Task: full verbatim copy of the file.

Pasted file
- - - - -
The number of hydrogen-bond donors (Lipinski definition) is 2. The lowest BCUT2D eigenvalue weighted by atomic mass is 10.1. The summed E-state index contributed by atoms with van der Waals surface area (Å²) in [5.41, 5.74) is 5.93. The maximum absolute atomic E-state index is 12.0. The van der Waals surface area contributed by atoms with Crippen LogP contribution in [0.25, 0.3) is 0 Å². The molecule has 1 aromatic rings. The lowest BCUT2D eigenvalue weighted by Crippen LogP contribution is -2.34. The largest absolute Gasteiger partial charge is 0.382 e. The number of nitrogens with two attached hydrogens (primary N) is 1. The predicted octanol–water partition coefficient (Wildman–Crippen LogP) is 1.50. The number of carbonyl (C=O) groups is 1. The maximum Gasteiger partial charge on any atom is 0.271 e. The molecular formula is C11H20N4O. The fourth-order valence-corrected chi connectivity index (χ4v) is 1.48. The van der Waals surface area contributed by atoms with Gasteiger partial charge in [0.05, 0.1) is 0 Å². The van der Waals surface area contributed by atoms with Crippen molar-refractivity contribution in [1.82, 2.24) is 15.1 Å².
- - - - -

The number of hydrogen-bond donors (Lipinski definition) is 2. The lowest BCUT2D eigenvalue weighted by atomic mass is 10.1. The summed E-state index contributed by atoms with van der Waals surface area (Å²) in [5.41, 5.74) is 5.93. The maximum absolute atomic E-state index is 12.0. The van der Waals surface area contributed by atoms with Crippen LogP contribution in [0.25, 0.3) is 0 Å². The molecule has 1 aromatic rings. The lowest BCUT2D eigenvalue weighted by Crippen LogP contribution is -2.34. The largest absolute Gasteiger partial charge is 0.382 e. The number of nitrogens with two attached hydrogens (primary N) is 1. The predicted octanol–water partition coefficient (Wildman–Crippen LogP) is 1.50. The number of carbonyl (C=O) groups is 1. The maximum Gasteiger partial charge on any atom is 0.271 e. The molecular formula is C11H20N4O. The fourth-order valence-corrected chi connectivity index (χ4v) is 1.48. The van der Waals surface area contributed by atoms with Gasteiger partial charge in [0.05, 0.1) is 0 Å². The van der Waals surface area contributed by atoms with Crippen molar-refractivity contribution in [1.82, 2.24) is 15.1 Å².